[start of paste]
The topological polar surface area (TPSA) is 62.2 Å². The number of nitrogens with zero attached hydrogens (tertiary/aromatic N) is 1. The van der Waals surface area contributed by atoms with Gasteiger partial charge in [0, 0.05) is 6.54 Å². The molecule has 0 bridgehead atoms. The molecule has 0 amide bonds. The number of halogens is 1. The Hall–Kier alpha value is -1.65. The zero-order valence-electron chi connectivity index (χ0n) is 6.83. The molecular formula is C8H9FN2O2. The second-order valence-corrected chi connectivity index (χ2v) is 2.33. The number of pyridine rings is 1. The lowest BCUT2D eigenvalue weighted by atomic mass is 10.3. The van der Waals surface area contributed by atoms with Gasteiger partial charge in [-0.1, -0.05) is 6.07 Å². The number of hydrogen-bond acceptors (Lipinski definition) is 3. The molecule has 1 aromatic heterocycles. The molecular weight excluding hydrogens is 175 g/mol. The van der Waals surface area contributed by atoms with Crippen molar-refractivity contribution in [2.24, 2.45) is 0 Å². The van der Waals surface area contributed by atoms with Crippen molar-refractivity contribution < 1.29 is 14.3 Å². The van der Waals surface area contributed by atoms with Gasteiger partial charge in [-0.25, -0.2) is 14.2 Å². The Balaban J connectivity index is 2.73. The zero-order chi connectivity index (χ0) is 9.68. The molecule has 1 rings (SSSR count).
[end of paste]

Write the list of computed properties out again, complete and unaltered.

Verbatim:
The topological polar surface area (TPSA) is 62.2 Å². The number of nitrogens with zero attached hydrogens (tertiary/aromatic N) is 1. The van der Waals surface area contributed by atoms with Gasteiger partial charge in [0, 0.05) is 6.54 Å². The molecule has 0 bridgehead atoms. The molecule has 0 amide bonds. The number of halogens is 1. The Hall–Kier alpha value is -1.65. The zero-order valence-electron chi connectivity index (χ0n) is 6.83. The molecular formula is C8H9FN2O2. The second-order valence-corrected chi connectivity index (χ2v) is 2.33. The number of pyridine rings is 1. The lowest BCUT2D eigenvalue weighted by atomic mass is 10.3. The van der Waals surface area contributed by atoms with Gasteiger partial charge in [-0.1, -0.05) is 6.07 Å². The number of hydrogen-bond acceptors (Lipinski definition) is 3. The molecule has 1 aromatic heterocycles. The molecular weight excluding hydrogens is 175 g/mol. The van der Waals surface area contributed by atoms with Crippen molar-refractivity contribution in [2.24, 2.45) is 0 Å². The van der Waals surface area contributed by atoms with Crippen molar-refractivity contribution < 1.29 is 14.3 Å². The van der Waals surface area contributed by atoms with Gasteiger partial charge in [-0.25, -0.2) is 14.2 Å². The Balaban J connectivity index is 2.73. The zero-order chi connectivity index (χ0) is 9.68. The molecule has 1 rings (SSSR count).